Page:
Chapter 3: When You Are Concerned
One of the hardest things to witness is when a loved one’s quality of life starts to decline. It might trigger different emotions in you, such as disappointment, regret, denial, resistance, or avoidance – you won’t know exactly how you will react or respond until it happens.
So how do you prepare for the unexpected? How should you react? The answer is to consider starting a thoughtful conversation about the difficult what-ifs that lie ahead. This can be challenging – it might be hard to even know where to start.
“My family is doing well – we won’t have problems.”
“My parents have taken care of all that stuff.”
“I don’t want to be negative and think of possible problems.”
“Things are always changing, so why plan now?”
It takes a deliberate effort to have a realistic and honest conversation with family or involved loved ones. If something unexpected happens, do you know the wishes and expectations of your loved ones? It might be awkward or uncomfortable, but it’s important to find a way to start a discussion and prepare for a family meeting to create a plan of action (see chapter five).
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We suggest each of the family members who will be involved take the time to talk with Mom openly and compassionately. The initial conversation might be more comfortable with one person rather than having everyone there. If pertinent concerns are raised, they need to be shared with everyone who will help provide the care. You might ask, “Mom, how would you feel about telling John and Suzy what you just told me so we can get everything straight?” Plan to approach your loved one at the time of day they are at their best. For example, if you know Mom is a morning person, talk to her in the morning. Consider where and when you want to have the conversation – over dinner, on a walk, or sitting down with them in their living room. In addition, it’s helpful to talk in ways that make sense to them. If they like to get right to the point, start right in. If they prefer easing into difficult subjects, start with general topics and bring up your issue when the timing feels right.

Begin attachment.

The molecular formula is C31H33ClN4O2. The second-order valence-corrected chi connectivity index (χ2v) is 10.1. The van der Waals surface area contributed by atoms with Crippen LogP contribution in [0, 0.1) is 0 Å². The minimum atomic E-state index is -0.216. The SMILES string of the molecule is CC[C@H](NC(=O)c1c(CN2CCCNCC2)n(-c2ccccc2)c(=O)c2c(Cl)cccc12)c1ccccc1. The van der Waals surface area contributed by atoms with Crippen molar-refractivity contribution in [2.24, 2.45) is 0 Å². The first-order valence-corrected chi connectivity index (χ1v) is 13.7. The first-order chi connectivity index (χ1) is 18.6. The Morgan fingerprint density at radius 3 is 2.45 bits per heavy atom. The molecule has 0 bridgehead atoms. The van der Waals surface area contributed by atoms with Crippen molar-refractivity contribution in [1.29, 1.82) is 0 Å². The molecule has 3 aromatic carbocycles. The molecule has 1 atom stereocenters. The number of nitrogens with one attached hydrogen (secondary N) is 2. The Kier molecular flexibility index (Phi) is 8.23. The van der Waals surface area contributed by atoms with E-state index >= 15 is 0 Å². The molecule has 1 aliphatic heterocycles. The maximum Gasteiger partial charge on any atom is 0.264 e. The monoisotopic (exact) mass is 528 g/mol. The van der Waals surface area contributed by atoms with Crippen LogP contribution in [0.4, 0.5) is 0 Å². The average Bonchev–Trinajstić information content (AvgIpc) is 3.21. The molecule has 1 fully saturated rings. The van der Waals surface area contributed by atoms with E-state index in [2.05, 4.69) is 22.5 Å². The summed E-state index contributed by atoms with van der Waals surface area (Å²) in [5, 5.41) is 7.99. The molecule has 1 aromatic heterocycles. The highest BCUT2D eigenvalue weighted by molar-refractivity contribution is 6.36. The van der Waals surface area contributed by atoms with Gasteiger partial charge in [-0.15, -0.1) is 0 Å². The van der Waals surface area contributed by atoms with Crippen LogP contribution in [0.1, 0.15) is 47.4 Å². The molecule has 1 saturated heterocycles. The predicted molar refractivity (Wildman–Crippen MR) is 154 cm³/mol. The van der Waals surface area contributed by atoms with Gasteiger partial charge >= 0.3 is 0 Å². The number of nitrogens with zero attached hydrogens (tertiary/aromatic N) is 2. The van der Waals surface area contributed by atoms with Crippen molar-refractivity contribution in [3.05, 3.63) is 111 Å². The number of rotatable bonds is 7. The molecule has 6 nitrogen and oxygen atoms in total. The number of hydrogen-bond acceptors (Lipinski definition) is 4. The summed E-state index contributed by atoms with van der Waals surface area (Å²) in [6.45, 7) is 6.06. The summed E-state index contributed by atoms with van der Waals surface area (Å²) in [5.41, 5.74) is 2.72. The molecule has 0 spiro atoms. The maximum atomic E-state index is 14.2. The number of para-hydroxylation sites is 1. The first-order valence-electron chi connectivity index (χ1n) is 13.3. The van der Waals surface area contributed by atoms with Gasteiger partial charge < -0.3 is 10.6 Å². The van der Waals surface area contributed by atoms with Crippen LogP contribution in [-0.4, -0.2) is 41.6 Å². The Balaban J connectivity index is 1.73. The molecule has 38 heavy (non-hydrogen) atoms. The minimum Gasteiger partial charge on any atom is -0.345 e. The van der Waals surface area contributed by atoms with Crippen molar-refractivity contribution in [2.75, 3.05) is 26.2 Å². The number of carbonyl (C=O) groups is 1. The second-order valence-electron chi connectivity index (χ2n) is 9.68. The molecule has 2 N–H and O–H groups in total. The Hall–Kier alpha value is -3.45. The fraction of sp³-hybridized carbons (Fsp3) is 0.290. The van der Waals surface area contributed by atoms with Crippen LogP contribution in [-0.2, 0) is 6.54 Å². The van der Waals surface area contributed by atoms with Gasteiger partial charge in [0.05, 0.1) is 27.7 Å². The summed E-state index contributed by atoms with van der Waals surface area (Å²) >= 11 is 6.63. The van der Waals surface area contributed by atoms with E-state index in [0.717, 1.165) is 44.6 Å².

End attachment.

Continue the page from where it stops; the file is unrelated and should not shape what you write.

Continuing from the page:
Begin with the issue that is of concern, such as a change in health or financial situation, if it is time to consider moving, or if more assistance is needed. If this is a parent or spouse, you probably have a good idea as to their current mind-set, such as if they are pragmatic, in denial, or unable to comprehend the situation. Tailor your words for the specific issue and be sensitive to their personality, temperament, beliefs, and situation. For example, “Mom, I’m concerned. I can see how you are doing so much and wonder what will happen if Dad gets worse. I want to help support you. If Dad gets to where he has to move into skilled nursing, I want you to think about coming to live with me.”
There isn’t only one way to have this kind of a conversation, but hopefully you know your loved one well enough to know what approach will open the door to further discussion. Even a general question like “How do you feel about your health and what’s been going on?” can give you an idea of what they are thinking. If “Why are you asking?” is the kind of response you get, then you can move forward with the conversation. However, if the response runs more toward “I’m fine and I don’t want to talk about it,” then you know a different approach is needed.